We snapped a few nice photos by the Torre de Oro, a watchtower built by the Berbers in the 1200s.  The Plaza de Toros de la Real Maestranza de Caballeria was also closing up, but we managed a quick walk of the grounds before it was time to leave.  This is where all of the Feria de Abril festivities take place; I can only imagine how crazy it gets.

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Before you know it, it was time for dinner.  Jen and I wanted to scope out a tapas bar that is EXTREMELY popular with locals – it’s a tiny place, standing room only.  People were crowding out onto the streets when we got there around 10:30 so we had to think quickly of a Plan B.  Because we were within walking distance of the Alcazar, everything was a tourist trap.  Our “patas bravas” were French fries.  Mejillones were from a can.  ARE. YOU. SERIOUS.  So we were like “screw this noise” and made our way back to our little local bar.

Guess how much a glass of wine, a Cruzcampo, and a pintxo set us back?  4.80.  I understand Spain is in a deep recession, but New York needs to take a cue from Spain with this whole 1 euro beer concept.  Especially since Nouriel Roubini just announced that the probability of a double-dip recession in the US has just risen to 40%…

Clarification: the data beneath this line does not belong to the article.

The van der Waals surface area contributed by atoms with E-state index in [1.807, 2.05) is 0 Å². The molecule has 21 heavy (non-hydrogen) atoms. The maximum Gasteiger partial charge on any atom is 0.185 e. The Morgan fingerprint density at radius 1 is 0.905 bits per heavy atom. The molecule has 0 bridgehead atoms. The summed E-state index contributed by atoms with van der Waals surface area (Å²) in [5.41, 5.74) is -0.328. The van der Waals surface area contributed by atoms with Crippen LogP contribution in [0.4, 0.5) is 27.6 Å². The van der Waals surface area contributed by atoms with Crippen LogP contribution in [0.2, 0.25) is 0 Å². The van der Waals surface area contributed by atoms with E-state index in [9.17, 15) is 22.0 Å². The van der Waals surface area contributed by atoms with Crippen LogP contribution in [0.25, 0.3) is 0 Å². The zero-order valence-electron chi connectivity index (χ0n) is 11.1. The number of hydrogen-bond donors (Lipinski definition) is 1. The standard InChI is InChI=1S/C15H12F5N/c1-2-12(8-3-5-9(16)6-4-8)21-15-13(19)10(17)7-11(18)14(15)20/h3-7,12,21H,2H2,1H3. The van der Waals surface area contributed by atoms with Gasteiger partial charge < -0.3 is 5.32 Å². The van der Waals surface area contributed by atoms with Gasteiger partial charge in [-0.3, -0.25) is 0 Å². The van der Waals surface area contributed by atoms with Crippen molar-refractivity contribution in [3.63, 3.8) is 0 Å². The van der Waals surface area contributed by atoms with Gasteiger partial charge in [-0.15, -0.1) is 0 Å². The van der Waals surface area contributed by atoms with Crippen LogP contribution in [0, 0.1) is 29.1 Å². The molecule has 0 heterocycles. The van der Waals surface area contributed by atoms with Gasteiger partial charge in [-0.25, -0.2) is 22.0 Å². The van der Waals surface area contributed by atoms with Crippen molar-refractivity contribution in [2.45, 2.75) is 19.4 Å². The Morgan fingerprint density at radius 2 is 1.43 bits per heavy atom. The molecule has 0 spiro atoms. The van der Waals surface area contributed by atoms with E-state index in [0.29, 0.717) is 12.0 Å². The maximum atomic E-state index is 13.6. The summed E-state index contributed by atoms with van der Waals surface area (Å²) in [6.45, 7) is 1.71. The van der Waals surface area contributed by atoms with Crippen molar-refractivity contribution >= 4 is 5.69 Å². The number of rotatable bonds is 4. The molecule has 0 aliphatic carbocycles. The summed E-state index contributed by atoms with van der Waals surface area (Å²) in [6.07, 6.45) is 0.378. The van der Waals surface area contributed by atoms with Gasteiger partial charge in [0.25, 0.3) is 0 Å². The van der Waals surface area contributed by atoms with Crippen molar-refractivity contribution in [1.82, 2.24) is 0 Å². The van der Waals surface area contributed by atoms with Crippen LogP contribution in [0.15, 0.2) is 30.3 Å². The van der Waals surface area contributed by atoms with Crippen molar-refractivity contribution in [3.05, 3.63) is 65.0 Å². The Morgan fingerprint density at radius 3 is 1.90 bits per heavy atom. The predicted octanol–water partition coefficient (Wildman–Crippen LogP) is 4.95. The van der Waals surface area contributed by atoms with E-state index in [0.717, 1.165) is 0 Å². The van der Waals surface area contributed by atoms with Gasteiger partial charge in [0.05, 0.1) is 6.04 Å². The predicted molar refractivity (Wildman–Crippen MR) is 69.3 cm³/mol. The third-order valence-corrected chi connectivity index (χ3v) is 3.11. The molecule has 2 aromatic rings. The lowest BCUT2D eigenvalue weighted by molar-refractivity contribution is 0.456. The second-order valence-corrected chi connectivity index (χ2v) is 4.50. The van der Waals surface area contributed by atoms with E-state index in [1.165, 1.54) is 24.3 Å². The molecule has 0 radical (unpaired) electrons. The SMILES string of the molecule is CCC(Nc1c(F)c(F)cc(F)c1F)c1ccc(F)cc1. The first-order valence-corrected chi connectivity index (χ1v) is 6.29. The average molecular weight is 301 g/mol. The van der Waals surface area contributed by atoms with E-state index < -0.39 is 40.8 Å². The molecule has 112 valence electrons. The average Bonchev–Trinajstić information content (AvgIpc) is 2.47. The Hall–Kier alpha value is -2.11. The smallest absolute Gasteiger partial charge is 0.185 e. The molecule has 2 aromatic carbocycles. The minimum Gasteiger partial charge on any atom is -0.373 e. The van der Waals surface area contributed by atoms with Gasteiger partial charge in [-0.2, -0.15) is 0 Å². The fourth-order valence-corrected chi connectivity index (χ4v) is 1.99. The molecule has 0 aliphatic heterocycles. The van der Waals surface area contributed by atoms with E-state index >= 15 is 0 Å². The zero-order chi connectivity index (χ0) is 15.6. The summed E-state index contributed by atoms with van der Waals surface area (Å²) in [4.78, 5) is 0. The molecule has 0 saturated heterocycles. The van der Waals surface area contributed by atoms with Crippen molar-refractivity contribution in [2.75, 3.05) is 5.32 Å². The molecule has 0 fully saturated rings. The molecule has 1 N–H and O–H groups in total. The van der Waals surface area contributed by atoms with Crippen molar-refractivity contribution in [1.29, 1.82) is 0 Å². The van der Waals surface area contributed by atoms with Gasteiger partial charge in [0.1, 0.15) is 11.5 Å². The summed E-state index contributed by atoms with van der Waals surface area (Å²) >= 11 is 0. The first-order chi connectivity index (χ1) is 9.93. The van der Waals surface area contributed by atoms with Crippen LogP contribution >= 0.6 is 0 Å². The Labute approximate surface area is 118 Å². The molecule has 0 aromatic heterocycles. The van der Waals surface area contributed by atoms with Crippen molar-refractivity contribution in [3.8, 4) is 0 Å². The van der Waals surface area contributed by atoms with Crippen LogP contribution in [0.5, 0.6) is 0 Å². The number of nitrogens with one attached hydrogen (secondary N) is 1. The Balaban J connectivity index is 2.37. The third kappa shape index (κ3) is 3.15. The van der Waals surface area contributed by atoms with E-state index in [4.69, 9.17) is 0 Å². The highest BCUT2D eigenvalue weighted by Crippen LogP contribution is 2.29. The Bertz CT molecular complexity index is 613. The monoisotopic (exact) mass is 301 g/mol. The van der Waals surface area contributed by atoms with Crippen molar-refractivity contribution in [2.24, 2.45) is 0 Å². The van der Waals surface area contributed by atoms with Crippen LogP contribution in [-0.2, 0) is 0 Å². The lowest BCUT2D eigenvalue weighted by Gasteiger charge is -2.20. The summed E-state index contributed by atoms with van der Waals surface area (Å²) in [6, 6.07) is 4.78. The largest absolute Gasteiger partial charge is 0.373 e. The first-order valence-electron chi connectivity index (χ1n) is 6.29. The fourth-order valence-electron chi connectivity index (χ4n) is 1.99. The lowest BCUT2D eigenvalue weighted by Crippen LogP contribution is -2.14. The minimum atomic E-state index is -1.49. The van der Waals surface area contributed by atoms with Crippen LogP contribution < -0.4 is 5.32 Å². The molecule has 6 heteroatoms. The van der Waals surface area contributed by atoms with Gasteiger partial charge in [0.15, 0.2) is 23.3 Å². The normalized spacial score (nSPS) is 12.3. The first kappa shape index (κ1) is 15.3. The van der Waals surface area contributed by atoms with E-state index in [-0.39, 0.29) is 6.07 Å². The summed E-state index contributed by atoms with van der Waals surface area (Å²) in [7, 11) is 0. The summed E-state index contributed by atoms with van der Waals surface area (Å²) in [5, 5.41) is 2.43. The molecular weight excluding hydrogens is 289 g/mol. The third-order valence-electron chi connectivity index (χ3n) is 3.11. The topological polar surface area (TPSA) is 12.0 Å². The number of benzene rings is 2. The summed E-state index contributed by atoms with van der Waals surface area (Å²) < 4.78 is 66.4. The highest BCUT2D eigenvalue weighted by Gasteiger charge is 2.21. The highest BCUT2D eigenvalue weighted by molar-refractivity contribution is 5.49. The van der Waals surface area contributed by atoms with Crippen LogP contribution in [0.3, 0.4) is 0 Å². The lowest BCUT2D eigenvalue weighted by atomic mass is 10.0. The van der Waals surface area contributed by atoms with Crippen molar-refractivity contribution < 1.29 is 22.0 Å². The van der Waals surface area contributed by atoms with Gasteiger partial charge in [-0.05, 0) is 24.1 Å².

Bar economics aside, I loved this place.  The bartender, who you know has been there since the place opened and/or the beginning of time, calculates your tab with chalk (the bar is made of a slate-like material).  When it’s time for the bartender’s break, he goes outside and chats and has a cigarette, with a group of patron-friends.  The irony of this all is that a group of cougars roll up into this bar and EVERYONE turns around…I think a few guys must have gotten whiplash.  Naturally, I have the honor of standing next to them and it’s pretty obvious from their accent that they were either from New Jersey or Staten Island.  It was like the Real Housewives wanted to go incognito and venture to a part of the world where no one would recognize them. 

I’m hoping I run into Snooki and the Situation tomorrow.